While WD initially pointed to a known exploit first uncovered back in 2018 that allowed bad actors root access to My Book drives, it seems there’s more to the story.
Ars Technica says that while this second exploit doesn’t give hackers full control over the device, it allows them to remotely wipe the drive without knowing the password. This vulnerability was first introduced in 2011 and could have been fixed, but was de-activated so WD’s software wouldn’t authenticate when performing a factory reset on the drive, according to Censys analysts.
It’s unclear why hackers would want to reset a bunch of NAS drives, but according to Ars Technica, it could have something to do with a somewhat wild fight between different hacking groups and botnets.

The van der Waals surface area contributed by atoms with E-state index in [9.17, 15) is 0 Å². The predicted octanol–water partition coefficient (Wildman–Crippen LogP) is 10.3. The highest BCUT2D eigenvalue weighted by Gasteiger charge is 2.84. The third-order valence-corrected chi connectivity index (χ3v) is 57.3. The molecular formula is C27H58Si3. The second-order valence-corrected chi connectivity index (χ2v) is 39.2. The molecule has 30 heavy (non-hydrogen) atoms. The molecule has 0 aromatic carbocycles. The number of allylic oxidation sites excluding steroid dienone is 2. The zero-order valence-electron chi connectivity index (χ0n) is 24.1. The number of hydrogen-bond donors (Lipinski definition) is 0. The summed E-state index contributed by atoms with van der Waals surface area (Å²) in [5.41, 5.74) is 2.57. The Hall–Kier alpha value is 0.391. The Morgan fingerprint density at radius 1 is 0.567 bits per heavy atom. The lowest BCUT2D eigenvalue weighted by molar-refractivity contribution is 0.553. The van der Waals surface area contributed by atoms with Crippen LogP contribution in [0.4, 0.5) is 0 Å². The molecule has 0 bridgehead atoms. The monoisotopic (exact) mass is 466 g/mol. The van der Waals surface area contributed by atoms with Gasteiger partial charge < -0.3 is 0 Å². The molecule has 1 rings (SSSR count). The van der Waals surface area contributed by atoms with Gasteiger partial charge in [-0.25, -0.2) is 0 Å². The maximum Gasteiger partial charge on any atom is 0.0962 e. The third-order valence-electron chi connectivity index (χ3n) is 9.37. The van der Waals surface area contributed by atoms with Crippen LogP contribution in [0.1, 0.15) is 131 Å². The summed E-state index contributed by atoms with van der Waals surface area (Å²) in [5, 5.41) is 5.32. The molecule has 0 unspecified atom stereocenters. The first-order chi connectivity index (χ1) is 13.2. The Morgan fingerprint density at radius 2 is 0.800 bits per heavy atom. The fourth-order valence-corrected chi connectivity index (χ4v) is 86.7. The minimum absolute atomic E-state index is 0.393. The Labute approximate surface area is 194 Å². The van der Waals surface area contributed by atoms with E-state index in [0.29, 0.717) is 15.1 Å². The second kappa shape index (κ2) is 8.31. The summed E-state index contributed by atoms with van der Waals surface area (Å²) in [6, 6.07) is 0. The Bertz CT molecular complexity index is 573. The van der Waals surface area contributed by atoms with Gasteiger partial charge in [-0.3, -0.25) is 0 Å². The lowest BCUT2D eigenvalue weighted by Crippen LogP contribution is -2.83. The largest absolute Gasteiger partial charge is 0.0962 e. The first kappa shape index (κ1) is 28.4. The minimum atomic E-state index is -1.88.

WD has a full analysis of the exploit up on its website. It’s unclear if there are any plans to fix the problem, though it does say that it will provide affected customers free data recovery services and a trade-in program for a new version of the drive that still receives software support.
With all of this in mind, if you own an older WD NAS drive, it’s likely a good idea to disconnect it from the internet to prevent your data from mysteriously disappearing.
Image credit: WD